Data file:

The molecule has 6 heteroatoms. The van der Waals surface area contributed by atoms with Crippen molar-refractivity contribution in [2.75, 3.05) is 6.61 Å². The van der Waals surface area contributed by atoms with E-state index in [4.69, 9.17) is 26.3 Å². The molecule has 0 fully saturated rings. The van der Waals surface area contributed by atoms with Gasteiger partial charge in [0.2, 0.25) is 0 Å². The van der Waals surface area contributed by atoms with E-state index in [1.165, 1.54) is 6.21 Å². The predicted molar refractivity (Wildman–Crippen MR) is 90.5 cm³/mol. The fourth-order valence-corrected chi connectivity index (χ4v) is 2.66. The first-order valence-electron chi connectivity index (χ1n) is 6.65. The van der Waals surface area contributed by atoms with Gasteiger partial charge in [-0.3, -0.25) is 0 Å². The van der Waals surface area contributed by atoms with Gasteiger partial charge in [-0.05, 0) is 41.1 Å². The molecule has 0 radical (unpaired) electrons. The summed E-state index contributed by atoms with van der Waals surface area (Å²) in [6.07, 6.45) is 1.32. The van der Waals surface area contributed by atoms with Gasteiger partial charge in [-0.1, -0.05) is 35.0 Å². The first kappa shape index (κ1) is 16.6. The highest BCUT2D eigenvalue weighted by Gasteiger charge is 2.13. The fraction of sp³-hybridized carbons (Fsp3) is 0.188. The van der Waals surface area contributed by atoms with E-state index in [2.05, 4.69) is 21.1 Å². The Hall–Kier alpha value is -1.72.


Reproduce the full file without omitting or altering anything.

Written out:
The molecule has 6 heteroatoms. The van der Waals surface area contributed by atoms with Crippen molar-refractivity contribution in [2.75, 3.05) is 6.61 Å². The van der Waals surface area contributed by atoms with E-state index in [4.69, 9.17) is 26.3 Å². The molecule has 0 fully saturated rings. The van der Waals surface area contributed by atoms with Gasteiger partial charge in [0.2, 0.25) is 0 Å². The van der Waals surface area contributed by atoms with E-state index in [1.165, 1.54) is 6.21 Å². The predicted molar refractivity (Wildman–Crippen MR) is 90.5 cm³/mol. The fourth-order valence-corrected chi connectivity index (χ4v) is 2.66. The first-order valence-electron chi connectivity index (χ1n) is 6.65. The van der Waals surface area contributed by atoms with Gasteiger partial charge in [-0.3, -0.25) is 0 Å². The van der Waals surface area contributed by atoms with Gasteiger partial charge in [-0.05, 0) is 41.1 Å². The molecule has 0 radical (unpaired) electrons. The summed E-state index contributed by atoms with van der Waals surface area (Å²) in [6.07, 6.45) is 1.32. The van der Waals surface area contributed by atoms with Gasteiger partial charge in [-0.1, -0.05) is 35.0 Å². The first kappa shape index (κ1) is 16.6. The highest BCUT2D eigenvalue weighted by Gasteiger charge is 2.13. The fraction of sp³-hybridized carbons (Fsp3) is 0.188. The van der Waals surface area contributed by atoms with E-state index in [2.05, 4.69) is 21.1 Å². The Hall–Kier alpha value is -1.72.